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Top Tips for Letting a Property

Last week, I wrote about the potential pitfalls of putting property out onto the market as a short-term let. Here, I provide some top tips for letting a property.

 
 
Martin Williamson, Head of Residential Property at Latimer Hinks Solicitors
PRLog - Aug. 7, 2014 - DARLINGTON, U.K. -- As well as the very real potential that damage to a property wrought by short-term tenants will take the shine off any increased income, there are a number of different points that anyone considering letting out their property for a short period of time should consider before making the decision to put a property up for let.
One of the prime points is that there are different insurance and legal requirements for letting out a property. These include third party liability and damage cover, loss of rent cover and the rules around taking back possession of a property. Even if only renting out a property short-term, if the property is available to let for more than 140 days a year it will be rated as a self-catering property and valued for business rates.
If a tenant is considering subletting a room or property, it is vital to first run the idea by the landlord. If the tenant fails to do this before sub-letting a property, he / she could run into a number of legal complications. Similarly, if the property is mortgaged, before considering a let, the home owner should first read the small print, as some mortgage contracts may prohibit short-term letting.
When letting property, trust is vital. It’s best to start looking for a tenant that is known, or that is recommended by friends or family members. Posting an advertisement should be a last resort; since it’ll be easier to let it to someone the householder is familiar with and trusts.
It is vital that before letting or sub-letting a property, the householder conducts a thorough interview process for potential candidates; much as a traditional landlord would do before renting a property. The householder needs to be aware of the person’s employment and income status, as well as who will be living at and visiting the apartment.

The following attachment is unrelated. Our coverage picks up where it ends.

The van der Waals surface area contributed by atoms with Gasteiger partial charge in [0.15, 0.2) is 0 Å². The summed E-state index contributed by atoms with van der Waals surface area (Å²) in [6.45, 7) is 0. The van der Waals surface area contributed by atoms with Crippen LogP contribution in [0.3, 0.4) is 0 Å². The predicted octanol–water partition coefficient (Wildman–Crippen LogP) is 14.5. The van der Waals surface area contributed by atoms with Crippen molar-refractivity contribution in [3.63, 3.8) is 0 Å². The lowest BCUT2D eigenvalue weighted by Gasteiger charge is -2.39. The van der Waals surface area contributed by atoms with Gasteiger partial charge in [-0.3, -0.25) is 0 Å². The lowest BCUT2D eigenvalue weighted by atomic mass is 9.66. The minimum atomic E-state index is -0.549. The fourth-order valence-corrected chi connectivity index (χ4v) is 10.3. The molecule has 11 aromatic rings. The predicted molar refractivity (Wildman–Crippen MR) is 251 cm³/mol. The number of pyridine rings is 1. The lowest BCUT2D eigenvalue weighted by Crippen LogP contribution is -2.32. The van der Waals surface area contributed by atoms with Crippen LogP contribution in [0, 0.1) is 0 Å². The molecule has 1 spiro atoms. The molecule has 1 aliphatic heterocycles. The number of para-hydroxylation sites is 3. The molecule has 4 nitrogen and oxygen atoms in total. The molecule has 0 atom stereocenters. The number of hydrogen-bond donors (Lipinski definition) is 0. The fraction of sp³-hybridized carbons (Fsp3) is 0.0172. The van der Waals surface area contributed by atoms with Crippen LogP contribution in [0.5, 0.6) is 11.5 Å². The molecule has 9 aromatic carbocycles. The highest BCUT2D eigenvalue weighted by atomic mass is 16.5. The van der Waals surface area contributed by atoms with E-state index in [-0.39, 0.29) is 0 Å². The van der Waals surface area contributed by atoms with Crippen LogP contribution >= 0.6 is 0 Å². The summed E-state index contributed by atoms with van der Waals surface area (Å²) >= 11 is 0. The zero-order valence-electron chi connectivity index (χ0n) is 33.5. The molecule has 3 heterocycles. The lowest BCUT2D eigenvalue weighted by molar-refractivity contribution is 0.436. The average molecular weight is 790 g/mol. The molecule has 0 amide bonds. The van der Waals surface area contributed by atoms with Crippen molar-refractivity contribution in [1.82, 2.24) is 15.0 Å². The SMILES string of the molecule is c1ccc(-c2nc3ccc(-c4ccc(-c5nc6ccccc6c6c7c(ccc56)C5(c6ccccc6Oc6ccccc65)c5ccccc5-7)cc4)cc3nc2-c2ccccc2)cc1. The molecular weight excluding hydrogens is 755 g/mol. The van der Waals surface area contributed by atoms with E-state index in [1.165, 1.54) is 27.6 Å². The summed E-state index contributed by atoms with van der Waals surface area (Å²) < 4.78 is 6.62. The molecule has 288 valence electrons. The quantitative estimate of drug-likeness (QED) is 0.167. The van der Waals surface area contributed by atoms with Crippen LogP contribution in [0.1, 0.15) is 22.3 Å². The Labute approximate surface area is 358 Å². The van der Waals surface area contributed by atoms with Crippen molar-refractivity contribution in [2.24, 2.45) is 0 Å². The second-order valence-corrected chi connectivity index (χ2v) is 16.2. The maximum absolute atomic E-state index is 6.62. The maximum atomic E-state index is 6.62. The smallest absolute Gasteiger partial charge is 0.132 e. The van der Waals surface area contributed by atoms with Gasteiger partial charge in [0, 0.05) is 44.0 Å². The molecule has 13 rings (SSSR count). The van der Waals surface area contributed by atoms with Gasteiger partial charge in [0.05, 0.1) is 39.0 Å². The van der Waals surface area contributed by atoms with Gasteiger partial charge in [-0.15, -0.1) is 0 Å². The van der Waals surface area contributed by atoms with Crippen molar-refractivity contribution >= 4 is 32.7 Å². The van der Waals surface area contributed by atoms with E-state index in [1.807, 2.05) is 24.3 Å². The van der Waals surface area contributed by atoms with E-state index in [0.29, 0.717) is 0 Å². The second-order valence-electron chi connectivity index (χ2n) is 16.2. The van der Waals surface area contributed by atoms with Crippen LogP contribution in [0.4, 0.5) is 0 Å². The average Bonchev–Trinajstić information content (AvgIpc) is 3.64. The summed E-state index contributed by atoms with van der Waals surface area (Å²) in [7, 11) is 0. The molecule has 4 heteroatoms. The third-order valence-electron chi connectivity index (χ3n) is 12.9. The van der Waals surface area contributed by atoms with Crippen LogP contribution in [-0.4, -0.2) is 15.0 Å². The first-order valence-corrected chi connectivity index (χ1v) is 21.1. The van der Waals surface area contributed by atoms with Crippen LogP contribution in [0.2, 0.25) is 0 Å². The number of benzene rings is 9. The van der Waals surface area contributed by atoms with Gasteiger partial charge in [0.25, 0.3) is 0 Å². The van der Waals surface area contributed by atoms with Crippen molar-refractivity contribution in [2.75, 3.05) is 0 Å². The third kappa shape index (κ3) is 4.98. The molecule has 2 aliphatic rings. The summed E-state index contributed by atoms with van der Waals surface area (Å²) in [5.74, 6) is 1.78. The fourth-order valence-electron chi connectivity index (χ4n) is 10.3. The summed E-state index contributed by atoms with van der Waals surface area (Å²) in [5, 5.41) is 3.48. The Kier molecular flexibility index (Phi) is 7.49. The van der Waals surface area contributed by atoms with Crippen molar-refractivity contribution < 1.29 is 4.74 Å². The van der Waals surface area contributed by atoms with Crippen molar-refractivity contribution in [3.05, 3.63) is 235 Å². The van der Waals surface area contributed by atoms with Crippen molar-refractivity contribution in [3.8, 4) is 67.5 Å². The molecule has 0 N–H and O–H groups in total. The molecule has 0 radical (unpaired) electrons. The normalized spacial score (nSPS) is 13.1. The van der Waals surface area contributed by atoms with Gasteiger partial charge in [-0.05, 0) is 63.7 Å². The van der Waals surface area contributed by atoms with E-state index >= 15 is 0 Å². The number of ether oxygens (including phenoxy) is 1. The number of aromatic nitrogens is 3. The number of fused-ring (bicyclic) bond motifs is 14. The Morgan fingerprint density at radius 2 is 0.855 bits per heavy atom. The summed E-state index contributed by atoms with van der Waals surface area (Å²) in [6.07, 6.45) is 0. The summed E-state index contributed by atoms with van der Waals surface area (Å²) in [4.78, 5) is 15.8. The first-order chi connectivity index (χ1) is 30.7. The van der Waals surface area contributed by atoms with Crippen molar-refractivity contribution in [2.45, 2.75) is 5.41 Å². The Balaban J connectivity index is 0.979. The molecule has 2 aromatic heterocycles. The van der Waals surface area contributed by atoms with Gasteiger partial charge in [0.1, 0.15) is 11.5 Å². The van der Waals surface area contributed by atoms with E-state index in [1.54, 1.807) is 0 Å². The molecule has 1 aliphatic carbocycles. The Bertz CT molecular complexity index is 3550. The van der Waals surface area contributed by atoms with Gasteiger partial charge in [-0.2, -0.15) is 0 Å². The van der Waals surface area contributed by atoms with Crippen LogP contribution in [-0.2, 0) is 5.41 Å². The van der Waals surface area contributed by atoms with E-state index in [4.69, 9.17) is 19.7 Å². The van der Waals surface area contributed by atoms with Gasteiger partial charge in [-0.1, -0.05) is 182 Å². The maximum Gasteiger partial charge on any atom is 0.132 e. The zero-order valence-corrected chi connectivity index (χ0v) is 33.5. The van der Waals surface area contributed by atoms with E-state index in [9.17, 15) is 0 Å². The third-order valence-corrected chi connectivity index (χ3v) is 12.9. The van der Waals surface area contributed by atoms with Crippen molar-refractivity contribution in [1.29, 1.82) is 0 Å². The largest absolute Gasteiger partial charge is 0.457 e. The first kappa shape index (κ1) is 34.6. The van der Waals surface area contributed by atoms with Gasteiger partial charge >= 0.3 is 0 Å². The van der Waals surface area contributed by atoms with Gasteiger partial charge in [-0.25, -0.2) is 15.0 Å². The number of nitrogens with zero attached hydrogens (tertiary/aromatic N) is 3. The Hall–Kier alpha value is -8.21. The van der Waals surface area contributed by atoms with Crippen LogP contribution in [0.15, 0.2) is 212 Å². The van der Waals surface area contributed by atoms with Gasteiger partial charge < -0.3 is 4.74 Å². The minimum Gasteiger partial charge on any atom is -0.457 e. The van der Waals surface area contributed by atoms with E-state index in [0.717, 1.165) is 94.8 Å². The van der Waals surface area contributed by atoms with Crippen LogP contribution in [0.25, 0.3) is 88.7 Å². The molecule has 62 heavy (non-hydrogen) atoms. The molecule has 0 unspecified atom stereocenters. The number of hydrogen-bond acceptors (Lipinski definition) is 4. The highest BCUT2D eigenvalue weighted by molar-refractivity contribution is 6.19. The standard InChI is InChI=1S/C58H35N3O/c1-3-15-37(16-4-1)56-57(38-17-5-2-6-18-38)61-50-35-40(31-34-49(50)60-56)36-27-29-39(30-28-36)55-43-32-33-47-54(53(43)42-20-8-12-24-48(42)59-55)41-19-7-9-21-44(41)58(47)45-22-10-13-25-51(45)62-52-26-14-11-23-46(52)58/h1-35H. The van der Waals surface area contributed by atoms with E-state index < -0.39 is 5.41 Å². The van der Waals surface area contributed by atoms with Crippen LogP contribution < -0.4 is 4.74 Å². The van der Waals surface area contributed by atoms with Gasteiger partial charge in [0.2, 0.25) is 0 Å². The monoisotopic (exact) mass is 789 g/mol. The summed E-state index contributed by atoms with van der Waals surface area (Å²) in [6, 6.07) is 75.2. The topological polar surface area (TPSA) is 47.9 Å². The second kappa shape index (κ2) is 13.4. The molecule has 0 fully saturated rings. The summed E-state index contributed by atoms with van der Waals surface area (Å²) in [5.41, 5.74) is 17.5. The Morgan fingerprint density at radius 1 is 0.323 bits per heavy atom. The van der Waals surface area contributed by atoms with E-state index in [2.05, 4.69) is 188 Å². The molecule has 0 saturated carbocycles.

It’s also a good idea to understand why that person is looking for a short-term housing option, and why they’re not signing their own lease on a rental property. This could be a potential red flag.
Following these preliminaries, it’s vital to create a written agreement. There are numerous websites that provide standard sublet agreements. These should be completed even if subletting to a friend or family member. Items to include in a sublease agreement are the dates the property will be vacated and the responsibilities of the tenant or subtenant. It’s important that any potential damages are considered ahead of time. The householder may want to include stipulations over damages in the written agreement. For peace of mind, it’s also worth considering charging a small, refundable security deposit.
Finally, it would be wise to leave contact information and encourage the tenant to get in touch if there are any questions or concerns he or she may have during their stay in the property.

Please note: This article is intended as guidance only and does not constitute advice, financial or otherwise. No responsibility for loss occasioned/costs arising as a result of any act/failure to act on the basis of this article can be accepted by Latimer Hinks. In addition, no responsibility for loss occasioned/costs arising as a result of any act/failure to act on the basis of this article can be accepted by the firm.

Martin Williamson is Head of Residential Property at Latimer Hinks Solicitors in Darlington. Latimer Hinks has a team of around 40 people serving private and corporate clients. For further information: www.latimerhinks.co.uk (http://www.latimerhinks.co.uk/) or call 01325 341500.

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Source:Latimer Hinks Solicitors
Location:Darlington - Durham - United Kingdom
Industry:Legal, Property
Tags:residential property, buy to let, property let, latimer hinks solicitors
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